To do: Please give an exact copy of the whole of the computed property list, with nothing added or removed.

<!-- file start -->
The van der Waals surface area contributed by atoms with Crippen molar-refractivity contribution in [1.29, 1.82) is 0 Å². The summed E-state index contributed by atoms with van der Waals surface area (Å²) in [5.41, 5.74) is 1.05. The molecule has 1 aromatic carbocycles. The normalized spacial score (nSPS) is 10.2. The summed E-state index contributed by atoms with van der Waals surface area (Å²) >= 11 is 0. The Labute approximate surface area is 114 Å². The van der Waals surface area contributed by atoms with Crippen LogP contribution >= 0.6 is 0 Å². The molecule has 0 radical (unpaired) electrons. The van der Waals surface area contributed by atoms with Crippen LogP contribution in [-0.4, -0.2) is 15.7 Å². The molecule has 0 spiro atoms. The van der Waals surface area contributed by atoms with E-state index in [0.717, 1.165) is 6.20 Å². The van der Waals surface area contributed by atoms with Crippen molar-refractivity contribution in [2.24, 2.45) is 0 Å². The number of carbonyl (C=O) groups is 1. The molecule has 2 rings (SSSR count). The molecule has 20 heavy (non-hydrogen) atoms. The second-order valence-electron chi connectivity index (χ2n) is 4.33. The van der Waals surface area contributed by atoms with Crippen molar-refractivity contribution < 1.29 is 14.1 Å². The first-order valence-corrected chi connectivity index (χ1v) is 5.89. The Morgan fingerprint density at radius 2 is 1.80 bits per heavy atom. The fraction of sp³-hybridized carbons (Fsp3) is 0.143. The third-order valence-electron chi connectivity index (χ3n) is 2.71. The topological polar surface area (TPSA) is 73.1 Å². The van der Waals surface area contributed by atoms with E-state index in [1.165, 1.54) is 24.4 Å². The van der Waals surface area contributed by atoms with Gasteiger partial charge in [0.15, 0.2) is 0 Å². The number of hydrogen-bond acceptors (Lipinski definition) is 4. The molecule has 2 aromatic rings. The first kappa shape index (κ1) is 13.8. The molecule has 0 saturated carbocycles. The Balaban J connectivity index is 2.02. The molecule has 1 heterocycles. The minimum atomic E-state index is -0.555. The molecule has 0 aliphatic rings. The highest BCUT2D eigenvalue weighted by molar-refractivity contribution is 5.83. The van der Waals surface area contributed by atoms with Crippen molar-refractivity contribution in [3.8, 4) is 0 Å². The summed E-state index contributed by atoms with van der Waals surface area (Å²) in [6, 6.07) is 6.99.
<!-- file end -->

The van der Waals surface area contributed by atoms with Crippen molar-refractivity contribution in [1.29, 1.82) is 0 Å². The summed E-state index contributed by atoms with van der Waals surface area (Å²) in [5.41, 5.74) is 1.05. The molecule has 1 aromatic carbocycles. The normalized spacial score (nSPS) is 10.2. The summed E-state index contributed by atoms with van der Waals surface area (Å²) >= 11 is 0. The Labute approximate surface area is 114 Å². The van der Waals surface area contributed by atoms with Crippen LogP contribution >= 0.6 is 0 Å². The molecule has 0 radical (unpaired) electrons. The van der Waals surface area contributed by atoms with Crippen LogP contribution in [-0.4, -0.2) is 15.7 Å². The molecule has 0 spiro atoms. The van der Waals surface area contributed by atoms with E-state index in [0.717, 1.165) is 6.20 Å². The van der Waals surface area contributed by atoms with Crippen molar-refractivity contribution in [2.24, 2.45) is 0 Å². The number of carbonyl (C=O) groups is 1. The molecule has 2 rings (SSSR count). The molecule has 20 heavy (non-hydrogen) atoms. The second-order valence-electron chi connectivity index (χ2n) is 4.33. The van der Waals surface area contributed by atoms with Crippen molar-refractivity contribution < 1.29 is 14.1 Å². The first-order valence-corrected chi connectivity index (χ1v) is 5.89. The Morgan fingerprint density at radius 2 is 1.80 bits per heavy atom. The fraction of sp³-hybridized carbons (Fsp3) is 0.143. The third-order valence-electron chi connectivity index (χ3n) is 2.71. The topological polar surface area (TPSA) is 73.1 Å². The van der Waals surface area contributed by atoms with E-state index in [1.165, 1.54) is 24.4 Å². The van der Waals surface area contributed by atoms with Gasteiger partial charge in [0.15, 0.2) is 0 Å². The number of hydrogen-bond acceptors (Lipinski definition) is 4. The molecule has 2 aromatic rings. The first kappa shape index (κ1) is 13.8. The molecule has 0 saturated carbocycles. The Balaban J connectivity index is 2.02. The molecule has 1 heterocycles. The minimum atomic E-state index is -0.555. The molecule has 0 aliphatic rings. The highest BCUT2D eigenvalue weighted by molar-refractivity contribution is 5.83. The van der Waals surface area contributed by atoms with Crippen molar-refractivity contribution in [3.8, 4) is 0 Å². The summed E-state index contributed by atoms with van der Waals surface area (Å²) in [6, 6.07) is 6.99.